Maryland gets embarrassed and booed on senior day, losing to No. 17 Michigan, 85-61.
It’s hard to imagine that things could get any worse this season for Maryland coach Mark Turgeon than they were Friday.
That’s when news first surfaced of former Terp Diamond Stone’s involvement in an ongoing FBI investigation into illegal payments to college and high school players in a report by Yahoo Sports.
By the middle of Saturday’s senior day game against No. 17 Michigan, Stone taking more than $14,000 in improper payments from an agent during his freshman year was not even the latest installment in what has been a tough season for Turgeon and the Terps.
Trying to avenge a last-second loss to then-No. 23 Michigan in Ann Arbor in January, Maryland found itself down 30 points to the Wolverines at halftime Saturday in what turned out to be an 85-61 defeat at Xfinity Center.
Senior guard Muhammad-Ali Abdur-Rahkman, whose two free throws with 1.2 seconds remaining on Jan. 15 ruined a potential comeback win for the Terps, scored 22 points in the first half, two fewer than Maryland (19-12, 8-10 Big Ten) had as a team. He finished with a career-high 28 after making six of 13 3-point attempts.
He wasn’t the only Michigan player to shoot well, as the Wolverines shot 15-for-31 from beyond the arc while Maryland made just three of 18.
Turgeon took the blame for the most one-sided home loss in his seven years coaching the Terps and the first loss on senior day since the school joined the Big Ten for the 2014-15 season.
It was also the worst home loss since the arena opened as Comcast Center for the 2002-03 season and the worst since the Terps, ranked 20th at the time, lost to No. 3 Duke, 104-72, in 1997-98.
“I want to apologize. I want to take full [responsibility] today. We weren’t very good," said Turgeon, whose team was loudly booed as it left the court at halftime. “And what I just talked about [regarding Stone] wasn’t a distraction. I just didn’t have us ready. Michigan was terrific. They made every shot. We couldn’t guard them.
“Our offense wasn’t good enough. We let our offense affect our defense. Since the Ohio State game [a 91-69 loss on Jan. 11], we’ve been pretty good in 11 straight games and today we weren’t. I’ll take the blame for that.”
Coming in off their first two-game winning streak since winning seven straight from Dec. 3 to Jan. 2, the Terps actually led 12-11 before Michigan (24-7, 13-5) closed the half on a 43-12 run and led by as many as 32 points in the second half. Using a five-guard lineup for much of the second half, the Terps could get no closer than within 19.
“I don’t look at it as a step back,” said sophomore guard Anthony Cowan Jr., one of the few Terps to play well offensively, finishing with 17 points and eight assists. “Obviously we didn’t do what we needed to do to win, but we kind of pushed it to the side and get ready for the Big Ten tournament.”
Maryland will go to New York's Madison Square Garden as the No. 8 seed and will play No. 9 seed Wisconsin on Thursday at noon. The winner will take on the top seed Friday at noon.
Asked if the resiliency the Terps have shown in the past could help them in their recovery this time, Cowan said: “This team is not going to just quit. I won’t allow it. We’re just going to come back whenever we practice and just keep getting better.”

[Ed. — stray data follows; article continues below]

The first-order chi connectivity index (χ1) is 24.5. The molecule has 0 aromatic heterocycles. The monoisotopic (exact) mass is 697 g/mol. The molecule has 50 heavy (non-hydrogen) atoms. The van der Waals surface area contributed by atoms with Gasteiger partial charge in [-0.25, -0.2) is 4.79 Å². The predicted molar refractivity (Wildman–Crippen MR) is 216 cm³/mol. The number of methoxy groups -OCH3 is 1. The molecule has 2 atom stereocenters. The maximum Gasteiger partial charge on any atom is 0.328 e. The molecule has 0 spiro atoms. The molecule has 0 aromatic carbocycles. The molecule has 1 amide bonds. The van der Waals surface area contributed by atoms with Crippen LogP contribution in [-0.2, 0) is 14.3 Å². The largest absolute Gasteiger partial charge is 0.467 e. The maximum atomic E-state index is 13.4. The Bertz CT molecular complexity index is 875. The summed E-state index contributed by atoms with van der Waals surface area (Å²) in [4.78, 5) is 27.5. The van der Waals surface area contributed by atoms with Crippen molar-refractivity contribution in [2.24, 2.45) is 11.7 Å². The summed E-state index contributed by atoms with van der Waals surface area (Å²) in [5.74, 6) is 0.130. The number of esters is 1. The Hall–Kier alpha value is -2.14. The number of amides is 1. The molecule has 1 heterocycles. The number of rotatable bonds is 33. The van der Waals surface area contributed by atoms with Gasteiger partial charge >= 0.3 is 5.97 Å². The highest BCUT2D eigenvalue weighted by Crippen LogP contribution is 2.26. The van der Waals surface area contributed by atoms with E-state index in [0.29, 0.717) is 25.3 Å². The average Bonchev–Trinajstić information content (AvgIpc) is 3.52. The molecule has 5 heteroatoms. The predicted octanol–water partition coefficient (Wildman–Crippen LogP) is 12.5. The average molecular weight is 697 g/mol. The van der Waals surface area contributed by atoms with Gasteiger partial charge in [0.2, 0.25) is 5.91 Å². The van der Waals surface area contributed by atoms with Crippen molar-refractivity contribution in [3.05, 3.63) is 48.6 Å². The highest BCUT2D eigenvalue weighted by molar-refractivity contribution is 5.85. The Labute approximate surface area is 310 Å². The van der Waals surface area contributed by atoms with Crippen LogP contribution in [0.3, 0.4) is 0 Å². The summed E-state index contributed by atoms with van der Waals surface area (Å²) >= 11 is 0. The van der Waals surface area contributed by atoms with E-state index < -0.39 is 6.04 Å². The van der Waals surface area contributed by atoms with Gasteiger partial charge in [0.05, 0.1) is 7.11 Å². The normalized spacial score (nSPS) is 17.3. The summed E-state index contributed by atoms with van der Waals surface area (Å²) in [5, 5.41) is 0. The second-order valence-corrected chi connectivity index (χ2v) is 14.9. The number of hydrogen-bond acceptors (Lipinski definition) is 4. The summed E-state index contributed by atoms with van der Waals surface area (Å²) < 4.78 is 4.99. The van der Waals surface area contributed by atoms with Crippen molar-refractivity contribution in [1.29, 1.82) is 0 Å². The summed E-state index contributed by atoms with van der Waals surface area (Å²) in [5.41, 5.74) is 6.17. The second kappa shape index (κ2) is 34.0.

The Terps, who gave up just 27 points in the second half of Monday’s win at Northwestern, had surpassed that total when Michigan freshman Jordan Poole hit a 3-pointer with 9:12 to go in the first half to put the Wolverines up 29-18.
It only got worse from there. The 54 points Maryland surrendered in the first half was the most in a half this season. Bucknell scored 50 in the first half on Nov. 18. Trailing by 15 at halftime, the Terps stormed back to win, 80-78. Then-No. 6 Michigan State scored 50 in the second half Jan. 28 and won by six.
The Wolverines, who came into the game shooting 45.2 percent overall and 36.5 percent on 3-pointers, finished Saturday’s game shooting 29-for-57 overall, including 15-for-31 on 3-pointers.
“We kind of reverted back to our old selves for a stretch where we weren’t guarding the 3-point line,” said Huerter, who had a rough afternoon trying to stop Abdur-Rahkman. “They started get going and they had a lot of guys get hot. A lot of those shots were contested, but a lot of them were wide open.”
Said Turgeon: “We just made a lot of mistakes. We would run at guys we’re not supposed to be running at. Our key was guarding the ball and we didn’t guard anybody in the first half. The ball went where they wanted … We made some really bad decisions and it’s frustrating.”
After a difficult season and a report of impropriety involving former Maryland player Diamond Stone, an unwanted spotlight shines on Mark Turgeon and the Terps going into Saturday's senior day game against No. 17 Michigan.
“We definitely wanted to win this game for the seniors,” Cowan said. “Obviously we didn’t pull it up. We’ve just got to put this game behind us.”
Turgeon started the same lineup he had used for the previous seven games, with freshmen Bruno Fernando and Darryl Morsell (Mount Saint Joseph), Huerter, Cowan and redshirt junior Dion Wiley.
That left seniors Michal Cekovsky and Jared Nickens, as well as graduate transfer Sean Obi, coming off the bench. Nickens scored five points on 2-for-7 shooting (1-for-5 on 3-pointers) in 23 minutes in his last regular-season home game. Cekovsky finished with four points and no rebounds in 10 minutes.
Asked why he didn’t start Cekovsky and Nickens, Turgeon said: “That’s a great question. I’m one of those guys that sometimes I do it and sometimes I don’t. We won two in a row and like I said, we’ve played well in 11 straight games, especially the last four or five with this lineup.